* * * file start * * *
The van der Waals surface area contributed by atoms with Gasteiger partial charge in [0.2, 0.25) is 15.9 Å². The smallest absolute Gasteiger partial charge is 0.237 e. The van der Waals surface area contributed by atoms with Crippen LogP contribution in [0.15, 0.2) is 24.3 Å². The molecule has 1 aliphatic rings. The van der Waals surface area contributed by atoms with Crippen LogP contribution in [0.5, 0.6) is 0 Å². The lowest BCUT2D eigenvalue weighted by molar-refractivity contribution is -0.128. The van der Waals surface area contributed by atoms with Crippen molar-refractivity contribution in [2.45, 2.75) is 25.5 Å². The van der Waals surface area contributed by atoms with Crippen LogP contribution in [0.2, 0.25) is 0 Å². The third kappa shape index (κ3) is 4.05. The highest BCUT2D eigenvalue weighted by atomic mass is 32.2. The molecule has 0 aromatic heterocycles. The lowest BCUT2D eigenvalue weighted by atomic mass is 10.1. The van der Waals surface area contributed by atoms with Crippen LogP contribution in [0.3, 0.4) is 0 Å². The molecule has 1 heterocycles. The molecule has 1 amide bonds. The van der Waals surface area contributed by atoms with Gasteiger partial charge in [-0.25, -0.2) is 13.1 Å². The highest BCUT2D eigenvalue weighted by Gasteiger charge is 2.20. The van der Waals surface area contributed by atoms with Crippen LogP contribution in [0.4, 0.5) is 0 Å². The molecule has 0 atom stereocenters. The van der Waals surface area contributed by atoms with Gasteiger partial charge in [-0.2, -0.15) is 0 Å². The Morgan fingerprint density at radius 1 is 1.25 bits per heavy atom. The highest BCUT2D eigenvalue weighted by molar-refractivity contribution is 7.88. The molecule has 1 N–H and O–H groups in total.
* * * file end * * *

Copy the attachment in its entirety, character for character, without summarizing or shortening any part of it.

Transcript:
The van der Waals surface area contributed by atoms with Gasteiger partial charge in [0.2, 0.25) is 15.9 Å². The smallest absolute Gasteiger partial charge is 0.237 e. The van der Waals surface area contributed by atoms with Crippen LogP contribution in [0.15, 0.2) is 24.3 Å². The molecule has 1 aliphatic rings. The van der Waals surface area contributed by atoms with Crippen LogP contribution in [0.5, 0.6) is 0 Å². The lowest BCUT2D eigenvalue weighted by molar-refractivity contribution is -0.128. The van der Waals surface area contributed by atoms with Crippen molar-refractivity contribution in [2.45, 2.75) is 25.5 Å². The van der Waals surface area contributed by atoms with Crippen LogP contribution in [0.2, 0.25) is 0 Å². The third kappa shape index (κ3) is 4.05. The highest BCUT2D eigenvalue weighted by atomic mass is 32.2. The molecule has 0 aromatic heterocycles. The lowest BCUT2D eigenvalue weighted by atomic mass is 10.1. The van der Waals surface area contributed by atoms with Crippen LogP contribution in [0.3, 0.4) is 0 Å². The molecule has 1 heterocycles. The molecule has 1 amide bonds. The van der Waals surface area contributed by atoms with Gasteiger partial charge in [-0.25, -0.2) is 13.1 Å². The highest BCUT2D eigenvalue weighted by Gasteiger charge is 2.20. The van der Waals surface area contributed by atoms with Crippen LogP contribution in [0.4, 0.5) is 0 Å². The molecule has 0 atom stereocenters. The van der Waals surface area contributed by atoms with Gasteiger partial charge in [-0.2, -0.15) is 0 Å². The Morgan fingerprint density at radius 1 is 1.25 bits per heavy atom. The highest BCUT2D eigenvalue weighted by molar-refractivity contribution is 7.88. The molecule has 1 N–H and O–H groups in total.